tDAR digital antiquity


Join Digital Antiquity workshops @ SAA in Vancouver!

With less than 1 month left for Advanced Registration at the 82nd Annual SAA Meeting, the Center for Digital Antiquity (Digital Antiquity) is prepping for our trip to Vancouver where we will be holding two workshops this year: “Best Practices for Digital Data Management and Curation” and “Taking Care of Your Digital Data – Developing Good Digital Curation Habits for Students.”  We encourage archaeologists, both students and practitioners alike, to join us for one or both of our workshops as we cover a wealth of knowledge on the importance of data management, preservation, and use of digital archaeological data.

Register now, as part of the SAA Annual Meeting registration, for the 4-hour workshop: “Best Practices for Digital Data Management and Curation,” led by Francis P. McManamon and Leigh Anne Ellison, scheduled for Wednesday 29 March, 1 to 5 pm.  The workshop will cover ways of organizing digital files for economical, effective data management.  In addition, workshop attendees will learn methods and tools to incorporate good digital data management practice into standard procedures and workflow for academic and CRM project and research procedures.  Participants will be introduced to types of digital data and information repositories that are available and where they can browse, access, and download archaeological documents, data sets, and images. The workshop will include a “hands-on” exercise during which participants will create a metadata record and upload a document, image, or data set file to tDAR (the Digital Archaeological Record) repository managed by Digital Antiquity. Participants should bring a personal computer and file to upload to the workshop to take part fully in this exercise. Only 25 spaces are available for this workshop and a number already have been claimed, register soon to guarantee a space.

A more condensed workshop for SAA Student members is scheduled for Saturday, 1 April from 9 to 10:30AM.   This workshop: “Taking Care of Your Digital Data – Developing Good Digital Curation Habits for Students,” led by Leigh Anne Ellison, will describe how to integrate good digital data management habits into current research workflows to ensure easy access to data and research results long into the future.  The workshop will emphasize strategies that can be employed when planning for new projects, as well as ways to introduce digital data management into ongoing or completed research projects that initially lack a digital archiving strategy.  There is no cost for student members to sign up for this workshop, but advance registration is required.

Registration for both events is limited so be sure to register for them as soon as possible!  We look forward to seeing you there!


BLM Carlsbad Adds New Content to tDAR

The Carlsbad Field Office of the Bureau of Land Management uses tDAR to preserve and make available resources created under the Permian Basin Programmatic Agreement.  To date, three projects and 18 additional resources have been added to tDAR as part of this PA.  Contractors perform the work, and upload redacted, public-appropriate resources to tDAR on behalf of the BLM.  Read on for a taste of some of the fascinating work at the Merchant Site carried out by Versar, Inc., and visit the Digital Repository of the Bureau of Land Management, Carlsbad Field Office’s collection in tDAR for all of the completed work that is currently available to the public.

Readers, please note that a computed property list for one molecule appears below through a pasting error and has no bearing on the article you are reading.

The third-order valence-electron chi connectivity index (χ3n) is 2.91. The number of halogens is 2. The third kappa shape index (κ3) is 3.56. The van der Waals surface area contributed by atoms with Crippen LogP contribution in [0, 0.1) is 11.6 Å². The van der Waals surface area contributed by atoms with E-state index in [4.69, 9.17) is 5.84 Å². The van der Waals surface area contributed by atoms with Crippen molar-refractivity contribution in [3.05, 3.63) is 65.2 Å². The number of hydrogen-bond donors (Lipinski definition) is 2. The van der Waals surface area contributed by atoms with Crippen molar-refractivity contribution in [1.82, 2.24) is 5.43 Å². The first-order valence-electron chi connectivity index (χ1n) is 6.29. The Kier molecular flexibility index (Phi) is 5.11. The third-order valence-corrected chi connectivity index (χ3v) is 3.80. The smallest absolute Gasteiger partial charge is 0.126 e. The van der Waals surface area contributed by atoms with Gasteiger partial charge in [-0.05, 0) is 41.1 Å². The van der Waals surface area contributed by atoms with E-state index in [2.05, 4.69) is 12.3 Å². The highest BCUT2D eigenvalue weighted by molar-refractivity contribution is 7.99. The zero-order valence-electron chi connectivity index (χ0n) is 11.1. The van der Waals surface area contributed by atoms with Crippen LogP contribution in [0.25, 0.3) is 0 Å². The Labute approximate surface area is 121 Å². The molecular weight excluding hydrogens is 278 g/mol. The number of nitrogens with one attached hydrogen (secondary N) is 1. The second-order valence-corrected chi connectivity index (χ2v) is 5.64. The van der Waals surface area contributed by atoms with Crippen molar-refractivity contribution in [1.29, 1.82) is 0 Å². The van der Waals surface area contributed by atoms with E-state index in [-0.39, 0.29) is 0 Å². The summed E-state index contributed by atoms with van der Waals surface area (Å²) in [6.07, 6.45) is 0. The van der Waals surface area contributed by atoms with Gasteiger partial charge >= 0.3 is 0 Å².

The Merchant Site:  A Late Prehistoric Ochoa Phase Settlement in Southeastern New Mexico

By Myles R. Miller, Tim B. Graves, and Robert H. Leslie

The Merchant site (LA 43414) is a Late Prehistoric Period pueblo settlement located in the southeastern corner of New Mexico near the boundary where the basin-and-range region merges with the southern Plains.  The Merchant site is representative of the Ochoa phase, a poorly understood time period of southeastern New Mexico dating from around a.d. 1300/1350 to 1450.  The Ochoa phase, and the El Paso and Late Glencoe phases of the closely related Jornada Mogollon region to the west, are contemporaneous with the Pueblo IV period of the greater Southwest, the Antelope Creek phase of the southern Plains, and the Toyah phase of central Texas.  As such, Merchant and other Ochoa phase settlements were part of the widespread patterns of population aggregation, migrations, and diasporas and accompanying developments in social and ritual organization that occurred throughout the Southwest, northern Mexico, and southern Plains during the fourteenth and fifteenth centuries.

The Merchant site was first excavated by the Lea County Archaeological Society (LCAS) between 1959 and 1965, but the results of the excavations were never fully reported.  The excavated units and features were never backfilled. In order to remedy this situation, the Carlsbad Field Office of the Bureau of Land Management contracted Versar, Inc. to perform remedial mitigation and investigation of the Merchant site under the Permian Basin Programmatic Agreement.   The 2015 fieldwork included a high-resolution Transect Recording Unit survey, surface mapping and collections, remote sensing, hand and mechanical excavations, and geomorphic studies.  The entire site of LA 43414 was surveyed and mapped, identifying several areas of prehistoric occupations including possible agricultural fields.  The primary focus of the fieldwork was the village area excavated by the LCAS and the possible agricultural fields located 100 meters to the north.

The primary occupation of the Merchant site consists of a group of domestic rooms with stone foundation walls, two deep pit structures, and extensive trash middens.  Excavations in two large and deep pit structures excavated by the LCAS in 1959 and 1960 determined that they served as civic-ceremonial structures.  One of the potentially most significant findings was the discovery of possible agricultural gridded fields to the north of the village area.  Geomorphological, archaeological, and botanical studies were conducted in two possible agricultural features but the results are equivocal.  If future investigations confirm the presence of such features, they will represent the easternmost expression of Southwestern intensive farming practices.